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Royal Tokaji Aszu Essencia (500ML) 1995

Other Dessert from Hungary
  • RP94
  • WS94
  • WE92
    8% ABV
    All Vintages
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      8% ABV

      Winemaker Notes

      Tokaji Essencia (Essence) is the most fabled and rarest of all. Essencia is the first run juice of the Aszú grapes, which seeps from the press under the grapes own weight. The sugar content is extremely high, and the wine will ferment at an extremely slow rate, often over many years. Normally Essence will be used as a blending wine, although under exceptional circumstances, the best wine from the best grapes in a top vintage, will be released in its own right. These wines, will keep for many years (as will most Tokaji), and often command very high prices. Its legendary restorative properties are widely documented in Hungarian folk lore.

      Critical Acclaim

      All Vintages
      RP 94
      Robert Parker's Wine Advocate
      Deep amber colour. Candied fruits, aniseed and orange peel. Very lifted and fragrant. A feisty palate with apricot and peach. Lacks a little cohesion at the moment but it is very complex and engaging, a lovely transparency about it. Excellent, but wait a few years. Range: 92-94
      WS 94
      Wine Spectator
      Thick and dense yet never heavy, with aromas that flit from floral and vegetal to caramel and smoke and back again. There's noticeable sweetness matched by a brisk acidity that need time to integrate. Fine, lingering finish. Seems monolithic today, so be patient.
      WE 92
      Wine Enthusiast
      The sweetest Aszú wine, with 217 grams per liter of sugar (only pure Essencia is sweeter). Honeyed nuts, brown sugar, orange blossom and chocolate aromas waft from the glass. Full and viscous in the mouth, this balanced wine, with a modest 8.5% alcohol, has beautiful flavors of toffee, caramel and orange tea. Finishes long and complex. Imported by Wilson Daniels Ltd.
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      Royal Tokaji

      Royal Tokaji Wine Company

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      Royal Tokaji Wine Company, Hungary
      Image of winery
      The first Tokaji Aszú (toh-KAY ah-SOO) wine was created in the 1600s, perhaps by accident - a harvest delayed by threat of enemy invasion. In 1700, Tokaj became the first European region to have its vineyards classified, its uniquely varied terroirs and climates rated Primae Classis, Secundae Classis, Tertius Classis ("1st Growth, 2nd Growth, 3rd Growth") by Prince Rakoczi of Transylvania. This classification system is still used in Hungary today. Louis XIV of France (1638 - 1715) declared Tokaji "the wine of Kings and the King of wines", while in the 18th century, Catherine the Great stationed soldiers in Tokaj to protect her vineyards.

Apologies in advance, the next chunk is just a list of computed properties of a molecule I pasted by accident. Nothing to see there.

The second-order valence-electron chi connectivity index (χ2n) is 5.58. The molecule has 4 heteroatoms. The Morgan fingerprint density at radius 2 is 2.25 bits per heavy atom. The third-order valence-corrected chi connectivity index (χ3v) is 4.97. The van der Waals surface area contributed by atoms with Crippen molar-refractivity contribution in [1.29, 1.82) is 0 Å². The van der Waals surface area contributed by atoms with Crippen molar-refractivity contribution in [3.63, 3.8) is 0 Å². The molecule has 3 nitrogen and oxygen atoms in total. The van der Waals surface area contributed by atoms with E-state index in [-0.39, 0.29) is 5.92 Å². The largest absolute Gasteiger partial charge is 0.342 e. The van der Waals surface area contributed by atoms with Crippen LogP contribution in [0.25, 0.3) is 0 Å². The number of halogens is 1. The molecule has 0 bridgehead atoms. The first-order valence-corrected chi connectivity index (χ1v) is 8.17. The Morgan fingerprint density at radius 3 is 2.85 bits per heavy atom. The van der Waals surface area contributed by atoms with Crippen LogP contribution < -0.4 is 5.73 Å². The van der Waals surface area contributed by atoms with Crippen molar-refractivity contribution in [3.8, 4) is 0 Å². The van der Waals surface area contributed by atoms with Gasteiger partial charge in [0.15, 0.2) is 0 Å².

Quality production ended with World Wars I and II and the Communist takeover of Hungarian winemaking. Aszú grapes were used for mass production in factories, with vineyard distinctions lost in giant tanks. Tokaji's renaissance began after the collapse of communism with the Royal Tokaji Wine Company (RTWC) in 1989, inspired by well-known wine author, Hugh Johnson, and others. RTWC's founders started the winery in an effort to preserve what they considered a dying art. "I couldn't resist bringing back to life a wine that had been so renowned centuries ago," says Johnson.

      Best known for lusciously sweet dessert wines but also home to distinctive dry whites and reds, Hungary is an exciting country at the crossroads of tradition and innovation. Mostly flat with a continental climate, Hungary is almost perfectly bisected by the Danube River (known here as the Duna), and contains central Europe’s largest lake, Balaton. Soil types vary throughout the country but some of the best vines, particularly in Tokaj, are planted on mineral-rich, volcanic soil.

      Tokaj, Hungary’s most famous wine region, is home to the venerated botrytized sweet wine, Tokaji, produced from a blend of Furmint and Hárslevelű. Dry and semi-dry wines are also made in Tokaj, using the same varieties. Other native white varieties include the relatively aromatic and floral, Irsai Olivér, Cserszegi Fűszeres and Királyleányka, as well as the distinctively smoky and savory, Juhfark. Common red varieties include velvety, Pinot Noir-like Kadarka and juicy, easy-drinking Kékfrankos (known elsewhere as Blaufränkisch).

      Other Dessert

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      Apart from the classics, we find many regional gems of different styles.

      Late harvest wines are probably the easiest to understand. Grapes are picked so late that the sugars build up and residual sugar remains after the fermentation process. Ice wine, a style founded in Germany and there referred to as eiswein, is an extreme late harvest wine, produced from grapes frozen on the vine, and pressed while still frozen, resulting in a higher concentration of sugar. It is becoming a specialty of Canada as well, where it takes on the English name of ice wine.

      Vin Santo, literally “holy wine,” is a Tuscan sweet wine made from drying the local white grapes Trebbiano Toscano and Malvasia in the winery and not pressing until somewhere between November and March.

      Rutherglen is an historic wine region in northeast Victoria, Australia, famous for its fortified Topaque and Muscat with complex tawny characteristics.

      KOE167348_1995 Item# 167348